Dish of Crisp Fried Shallots
Click to Enlarge

Fried Shallots / Shallot Oil
Southeast Asia
  -   [Hom Daeng Jiaw / Naam Man Hom Daeng (Thailand)]
8 oz  
25 min  
Crisply fried Shallots are a very popular garnish in Southeast Asia, and a very tasty garnish it is. How much oil you need depends on whether you just want fried shallots or if you also want a flavored oil for stir frying, salads and the like. This recipe makes both fried shallots and oil. You end up with enough Fried Shallots to fill an 8 oz jar and a bit less than a cup of Shallot Oil. A wok is the best pan for frying them.

Shallots (1)
Oil (2)
  1. Slice SHALLOTS in half lengthwise. Cut off the tip and peel. Slice crosswise very thin and as evenly as possible to assure even browning. See also Note-3.
  2. Set out a heatproof bowl with a strainer over it to drain the oil when the Shallots are done.
  3. Heat the Oil to about 275°F/135°C over low flame. Stir in the Shallots. The temperature will drop to around 220°F/104°C. Keep it around there so they are bubbling well. Stir the Shallots very often until they reach a dark golden color. If this doesn't take at least 15 minutes your temperature is too high and you risk bitterness. At this point the bubbling will be less, and the temperature may have risen back to 275°F but shouldn't get significantly higher. See also Comments.
  4. Pour the Shallots into the strainer and let the oil drain through thoroughly. Spread the Shallots out on paper towels to drain further.
  5. Sealed in a small, airtight container, the Shallots will be good for a few days, but will gradually lose their crispness (though they retain their flavors). In a sealed jar, the oil should last a couple of weeks at room temperature, longer in the fridge.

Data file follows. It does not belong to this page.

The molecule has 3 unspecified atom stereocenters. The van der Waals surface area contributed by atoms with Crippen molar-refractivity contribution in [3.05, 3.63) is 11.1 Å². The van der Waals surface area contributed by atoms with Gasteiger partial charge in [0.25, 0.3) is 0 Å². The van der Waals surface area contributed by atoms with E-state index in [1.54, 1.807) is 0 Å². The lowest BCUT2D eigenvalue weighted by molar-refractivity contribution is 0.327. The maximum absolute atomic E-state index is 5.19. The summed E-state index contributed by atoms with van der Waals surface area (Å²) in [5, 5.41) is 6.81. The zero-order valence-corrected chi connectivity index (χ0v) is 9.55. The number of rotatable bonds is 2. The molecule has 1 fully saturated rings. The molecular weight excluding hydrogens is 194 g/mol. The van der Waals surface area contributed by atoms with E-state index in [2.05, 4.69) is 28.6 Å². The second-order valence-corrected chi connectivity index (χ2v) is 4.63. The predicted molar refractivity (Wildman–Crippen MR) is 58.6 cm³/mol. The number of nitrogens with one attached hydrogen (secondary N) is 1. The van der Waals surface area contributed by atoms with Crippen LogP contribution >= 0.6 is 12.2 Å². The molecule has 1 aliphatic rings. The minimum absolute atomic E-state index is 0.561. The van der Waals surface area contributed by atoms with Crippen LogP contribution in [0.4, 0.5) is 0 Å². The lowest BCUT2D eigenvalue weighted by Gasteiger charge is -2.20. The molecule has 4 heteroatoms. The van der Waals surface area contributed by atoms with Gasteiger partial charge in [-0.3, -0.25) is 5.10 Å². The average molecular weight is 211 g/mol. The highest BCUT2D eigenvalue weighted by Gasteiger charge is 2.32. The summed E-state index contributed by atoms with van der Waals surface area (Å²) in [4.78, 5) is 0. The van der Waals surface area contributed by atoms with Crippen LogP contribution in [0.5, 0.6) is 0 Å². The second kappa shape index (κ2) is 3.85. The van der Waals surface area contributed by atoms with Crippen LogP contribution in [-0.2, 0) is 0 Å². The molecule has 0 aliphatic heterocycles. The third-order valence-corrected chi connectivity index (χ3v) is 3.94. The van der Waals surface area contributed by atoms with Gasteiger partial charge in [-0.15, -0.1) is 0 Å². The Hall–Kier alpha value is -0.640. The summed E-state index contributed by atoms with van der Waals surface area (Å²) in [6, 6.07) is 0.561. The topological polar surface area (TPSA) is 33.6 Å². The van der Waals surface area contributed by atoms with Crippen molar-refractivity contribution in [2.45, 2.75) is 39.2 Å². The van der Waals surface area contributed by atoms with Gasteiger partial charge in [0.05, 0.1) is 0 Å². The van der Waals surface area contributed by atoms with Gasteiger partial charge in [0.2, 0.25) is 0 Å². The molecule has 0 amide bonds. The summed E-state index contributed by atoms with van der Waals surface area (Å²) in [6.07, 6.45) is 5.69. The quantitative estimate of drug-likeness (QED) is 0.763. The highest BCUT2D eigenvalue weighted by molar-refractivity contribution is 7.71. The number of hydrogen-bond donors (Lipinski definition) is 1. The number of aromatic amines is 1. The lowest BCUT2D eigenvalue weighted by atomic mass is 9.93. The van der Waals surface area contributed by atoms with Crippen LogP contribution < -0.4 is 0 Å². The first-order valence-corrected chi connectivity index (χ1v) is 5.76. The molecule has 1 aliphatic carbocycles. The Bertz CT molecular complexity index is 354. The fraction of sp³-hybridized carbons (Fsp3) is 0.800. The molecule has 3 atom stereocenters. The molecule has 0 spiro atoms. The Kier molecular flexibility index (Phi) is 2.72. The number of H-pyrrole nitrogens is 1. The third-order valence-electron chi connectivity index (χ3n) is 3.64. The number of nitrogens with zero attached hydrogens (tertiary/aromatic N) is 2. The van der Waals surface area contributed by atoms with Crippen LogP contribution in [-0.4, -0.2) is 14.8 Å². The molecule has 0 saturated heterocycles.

1. Shallots:   Small spherical Southeast Asian shallots are preferred, as they are less sharp than the large European shallots, but the European ones can be used.
  2. Oil:   If your objective is to produce Shallot Oil as well as Fried Shallots, use 1 cup or a little more. Use a fairly neutral oil. Since the oil may also be used at high temperatures for stir fry or the like, use a high temperature oil, such as Pure Olive Oil (not virgin), Peanut Oil or Olive Pomace Oil. Avoid polyunsaturated vegetable oils which don't store well and start to go rancid as soon as the temperature gets high.
  3. Prep:   If you have time, you can spread the Shallot slices out and let them get fairly dry, tumbling now and then. You should get an even browning in considerably less time. This how commercial products are made.
  4. Comments:   The slower you fry the shallots, the more even they will be and the longer they will stay crisp. I have fried shallots so slowly it took an hour and a half before they browned, and that worked fine. A slow fry takes less attention for most of the time, but browning will happen fairly rapidly when it gets there.
  5. U.S. measure: t=teaspoon, T=Tablespoon, c=cup, qt=quart, oz=ounce, #=pound, cl=clove in=inch, ar=as required tt=to taste
siv_shalfry1 160515 var   -
©Andrew Grygus - - Linking to and non-commercial use of this page is permitted.